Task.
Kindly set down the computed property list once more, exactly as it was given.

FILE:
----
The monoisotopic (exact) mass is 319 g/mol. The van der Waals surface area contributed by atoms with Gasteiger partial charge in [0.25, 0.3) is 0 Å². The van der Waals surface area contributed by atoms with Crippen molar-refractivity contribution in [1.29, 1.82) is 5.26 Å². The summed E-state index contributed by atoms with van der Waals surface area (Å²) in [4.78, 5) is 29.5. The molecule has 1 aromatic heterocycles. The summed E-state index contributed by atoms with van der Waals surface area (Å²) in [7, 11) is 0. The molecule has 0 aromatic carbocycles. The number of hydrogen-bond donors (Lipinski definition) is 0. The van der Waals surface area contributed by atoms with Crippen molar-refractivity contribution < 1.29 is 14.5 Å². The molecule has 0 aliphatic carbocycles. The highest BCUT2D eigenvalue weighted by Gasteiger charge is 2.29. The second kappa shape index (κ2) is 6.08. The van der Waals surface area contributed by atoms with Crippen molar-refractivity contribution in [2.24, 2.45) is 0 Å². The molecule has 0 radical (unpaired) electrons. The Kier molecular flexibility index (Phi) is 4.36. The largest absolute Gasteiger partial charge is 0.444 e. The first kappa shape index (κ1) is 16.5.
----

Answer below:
The monoisotopic (exact) mass is 319 g/mol. The van der Waals surface area contributed by atoms with Gasteiger partial charge in [0.25, 0.3) is 0 Å². The van der Waals surface area contributed by atoms with Crippen molar-refractivity contribution in [1.29, 1.82) is 5.26 Å². The summed E-state index contributed by atoms with van der Waals surface area (Å²) in [4.78, 5) is 29.5. The molecule has 1 aromatic heterocycles. The summed E-state index contributed by atoms with van der Waals surface area (Å²) in [7, 11) is 0. The molecule has 0 aromatic carbocycles. The number of hydrogen-bond donors (Lipinski definition) is 0. The van der Waals surface area contributed by atoms with Crippen molar-refractivity contribution < 1.29 is 14.5 Å². The molecule has 0 aliphatic carbocycles. The highest BCUT2D eigenvalue weighted by Gasteiger charge is 2.29. The second kappa shape index (κ2) is 6.08. The van der Waals surface area contributed by atoms with Crippen molar-refractivity contribution in [2.24, 2.45) is 0 Å². The molecule has 0 radical (unpaired) electrons. The Kier molecular flexibility index (Phi) is 4.36. The largest absolute Gasteiger partial charge is 0.444 e. The first kappa shape index (κ1) is 16.5.